• The JEP also has a nice summary by Larry Katz of Roland Fryer’s work.
  • The wonkblog on how much evidence there is (or is not) behind nutrition guidelines, and how evidence interacts with public policy demands – and of the difficulties of using RCTs in this context but also the dangers of veering towards nutritional nihilism
  • Finally, if you wonder why your emails don’t get replied to, here is PhD comics

Is My NGO Having a Positive Impact?

David Evans's picture
Also available in: Português

This post is jointly authored by David Evans and Bruce Wydick.

A daunting question faced by many non-government organizations (NGOs) involved in poverty work is—after all the fundraising, logistical work, direct work with the poor, and accounting is all done—one naturally wonders: Is my NGO having a positive impact? Indeed, as a recent Guardian article highlighted, “If the [NGO] sector wants to properly serve local populations, it needs to improve how it collects evidence.”  Donors are also increasingly demanding evidence of impact from NGOs, no longer just the large funders, but the small individual donors as well.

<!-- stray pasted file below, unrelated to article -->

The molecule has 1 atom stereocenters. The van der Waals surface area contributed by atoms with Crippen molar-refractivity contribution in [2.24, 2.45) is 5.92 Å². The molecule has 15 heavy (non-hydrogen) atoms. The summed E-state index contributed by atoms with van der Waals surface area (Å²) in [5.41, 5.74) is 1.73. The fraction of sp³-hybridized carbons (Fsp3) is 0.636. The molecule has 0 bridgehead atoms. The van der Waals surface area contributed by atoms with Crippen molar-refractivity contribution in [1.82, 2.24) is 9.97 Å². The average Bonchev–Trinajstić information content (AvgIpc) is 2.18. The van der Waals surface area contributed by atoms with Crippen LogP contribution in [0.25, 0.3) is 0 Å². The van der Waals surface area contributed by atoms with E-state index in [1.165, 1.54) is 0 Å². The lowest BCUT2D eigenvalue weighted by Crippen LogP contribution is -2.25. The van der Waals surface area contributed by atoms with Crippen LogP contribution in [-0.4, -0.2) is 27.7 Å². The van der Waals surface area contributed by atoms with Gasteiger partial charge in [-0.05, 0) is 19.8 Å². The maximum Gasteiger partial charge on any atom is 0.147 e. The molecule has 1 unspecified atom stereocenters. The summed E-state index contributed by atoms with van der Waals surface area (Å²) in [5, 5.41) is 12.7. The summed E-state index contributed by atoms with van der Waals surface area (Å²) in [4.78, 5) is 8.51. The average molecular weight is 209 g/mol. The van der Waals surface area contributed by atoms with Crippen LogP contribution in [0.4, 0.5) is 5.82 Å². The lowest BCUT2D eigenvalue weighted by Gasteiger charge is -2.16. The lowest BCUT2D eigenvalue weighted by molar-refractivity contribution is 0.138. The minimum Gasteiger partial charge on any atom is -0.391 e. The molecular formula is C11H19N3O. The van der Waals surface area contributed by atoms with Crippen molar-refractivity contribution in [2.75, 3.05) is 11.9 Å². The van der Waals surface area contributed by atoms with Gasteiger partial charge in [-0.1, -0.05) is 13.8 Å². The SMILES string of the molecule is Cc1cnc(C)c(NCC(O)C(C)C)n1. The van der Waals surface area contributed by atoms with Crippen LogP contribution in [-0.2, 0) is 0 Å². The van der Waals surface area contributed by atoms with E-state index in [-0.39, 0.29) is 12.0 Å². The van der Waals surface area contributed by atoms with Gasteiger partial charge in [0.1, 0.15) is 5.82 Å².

Responses to the policymaker complaint that “randomized experiments take too much time”

David McKenzie's picture

There has obviously been a large increase in the number of rigorous impact evaluations taking place of World Bank projects over the past decade, including increasing use of randomized experiments. But one comment/complaint of a number of operational staff and government policymakers is still that “randomized experiments take too much time”.  In order to avoid repeating myself so often in responding to this, I thought I’d provide some responses on this point here.